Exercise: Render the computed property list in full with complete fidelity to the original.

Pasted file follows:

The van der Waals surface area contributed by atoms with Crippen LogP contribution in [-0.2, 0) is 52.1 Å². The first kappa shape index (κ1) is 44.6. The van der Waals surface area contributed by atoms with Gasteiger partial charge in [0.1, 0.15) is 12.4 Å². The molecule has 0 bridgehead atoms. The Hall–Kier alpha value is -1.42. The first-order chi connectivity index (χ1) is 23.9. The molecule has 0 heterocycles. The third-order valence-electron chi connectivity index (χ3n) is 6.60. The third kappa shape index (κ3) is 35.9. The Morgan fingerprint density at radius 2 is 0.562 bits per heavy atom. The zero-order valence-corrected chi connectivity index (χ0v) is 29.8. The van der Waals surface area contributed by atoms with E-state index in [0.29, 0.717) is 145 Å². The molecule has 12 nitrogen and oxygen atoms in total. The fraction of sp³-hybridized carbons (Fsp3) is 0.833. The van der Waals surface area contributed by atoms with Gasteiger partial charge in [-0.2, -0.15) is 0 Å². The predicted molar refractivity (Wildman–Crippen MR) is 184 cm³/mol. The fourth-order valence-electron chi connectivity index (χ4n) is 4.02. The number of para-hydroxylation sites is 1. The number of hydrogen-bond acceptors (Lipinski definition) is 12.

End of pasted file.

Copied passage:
The van der Waals surface area contributed by atoms with Crippen LogP contribution in [-0.2, 0) is 52.1 Å². The first kappa shape index (κ1) is 44.6. The van der Waals surface area contributed by atoms with Gasteiger partial charge in [0.1, 0.15) is 12.4 Å². The molecule has 0 bridgehead atoms. The Hall–Kier alpha value is -1.42. The first-order chi connectivity index (χ1) is 23.9. The molecule has 0 heterocycles. The third-order valence-electron chi connectivity index (χ3n) is 6.60. The third kappa shape index (κ3) is 35.9. The Morgan fingerprint density at radius 2 is 0.562 bits per heavy atom. The zero-order valence-corrected chi connectivity index (χ0v) is 29.8. The van der Waals surface area contributed by atoms with E-state index in [0.29, 0.717) is 145 Å². The molecule has 12 nitrogen and oxygen atoms in total. The fraction of sp³-hybridized carbons (Fsp3) is 0.833. The van der Waals surface area contributed by atoms with Gasteiger partial charge in [-0.2, -0.15) is 0 Å². The predicted molar refractivity (Wildman–Crippen MR) is 184 cm³/mol. The fourth-order valence-electron chi connectivity index (χ4n) is 4.02. The number of para-hydroxylation sites is 1. The number of hydrogen-bond acceptors (Lipinski definition) is 12.